Sunday, May 22, 2011
WWW1: Web Wrangling for Writers – 12 Great Blogs & How to Corral Them
As a life-long learner in a town where the library is awesome during business hours and absent at night, I am thrilled that the Internet is always open.
“Wait!” Yelled Harold Humbugger, the writer in the back of the room. “I thought the web was a soul-crushing magnet that lulled you into a false sense of security, draining your time and energy as it saps the creativity from your fingertips?”
No, you’re thinking of that sci-fi movie. The web is the easiest way to stay current on trends in:
· Writing Craft
· Author Branding
· Marketing & PR
· Social Media
“Easy?” Harold pulled down his cowboy hat until it covered his graying hair and shaded his eyes from the glare of the monitor. “How can riding through a wasteland of information be easy?” His spurs jangled as he stood.
I held out my hand and guided him back to the mouse.
You wanted to write about your adventures. Before your ride off, you may want to check into these blogs and websites. They each have a slightly different focus, many have won awards and together they represent great advice on writing as craft, the business of writing (industry info, branding, marketing, etc.), contest & conference listings and some darn good examples of what it takes to be a successful writer in the electronic age.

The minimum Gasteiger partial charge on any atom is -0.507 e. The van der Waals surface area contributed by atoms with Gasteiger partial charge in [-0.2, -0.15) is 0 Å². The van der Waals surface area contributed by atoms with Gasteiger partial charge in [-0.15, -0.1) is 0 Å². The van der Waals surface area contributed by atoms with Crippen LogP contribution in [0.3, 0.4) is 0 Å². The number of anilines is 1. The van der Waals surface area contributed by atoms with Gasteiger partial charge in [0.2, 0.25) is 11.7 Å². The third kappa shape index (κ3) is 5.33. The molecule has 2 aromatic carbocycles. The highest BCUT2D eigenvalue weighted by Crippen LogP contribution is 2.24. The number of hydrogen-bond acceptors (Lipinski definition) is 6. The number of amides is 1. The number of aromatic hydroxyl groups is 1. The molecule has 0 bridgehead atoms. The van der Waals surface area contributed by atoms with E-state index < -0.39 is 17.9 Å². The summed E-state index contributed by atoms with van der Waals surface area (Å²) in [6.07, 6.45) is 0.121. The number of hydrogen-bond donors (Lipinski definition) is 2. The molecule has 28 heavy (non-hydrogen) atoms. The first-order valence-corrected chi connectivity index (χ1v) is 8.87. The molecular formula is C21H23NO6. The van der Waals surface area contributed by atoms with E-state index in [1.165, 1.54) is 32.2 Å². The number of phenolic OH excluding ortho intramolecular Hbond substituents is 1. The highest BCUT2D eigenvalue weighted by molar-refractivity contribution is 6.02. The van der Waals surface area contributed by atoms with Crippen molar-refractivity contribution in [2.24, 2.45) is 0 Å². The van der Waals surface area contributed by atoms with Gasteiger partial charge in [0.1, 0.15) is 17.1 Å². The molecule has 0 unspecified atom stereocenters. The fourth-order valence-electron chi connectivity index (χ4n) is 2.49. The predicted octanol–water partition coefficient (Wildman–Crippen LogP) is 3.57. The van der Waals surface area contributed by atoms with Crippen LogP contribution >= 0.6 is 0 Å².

Poised and ready to click on the first link, Harold pulled his hand away and looked up at me. “What if I lose the trail?”
Relax. I have just the thing — it’s called i-Google. You herd all the RSS feeds into your own custom dashboard.
“Like a corral for blogs?” Harold asked.
Exactly! You wrangle the articles into an instant e-newsletter. You can even design the masthead and read the blogs like your would your favorite online newspaper. Check this out.
Harold watched me scroll across the screen.
I've also added a thesaurus, translator and other useful gadgets to my dashboard. Oh yeah - and this advice is all free! No magazine subscriptions necessary and no trees harmed in the process.
“What if my eyes get tired of reading?” Harold took off his glasses and rubbed the bridge of his nose.
Don’t worry; we’ll take a peek into some video and podcast research tools next time. For now, let’s enjoy some great articles from the comfort of home.
Have you ever felt like Harold? What online resources have helped you become a better writer?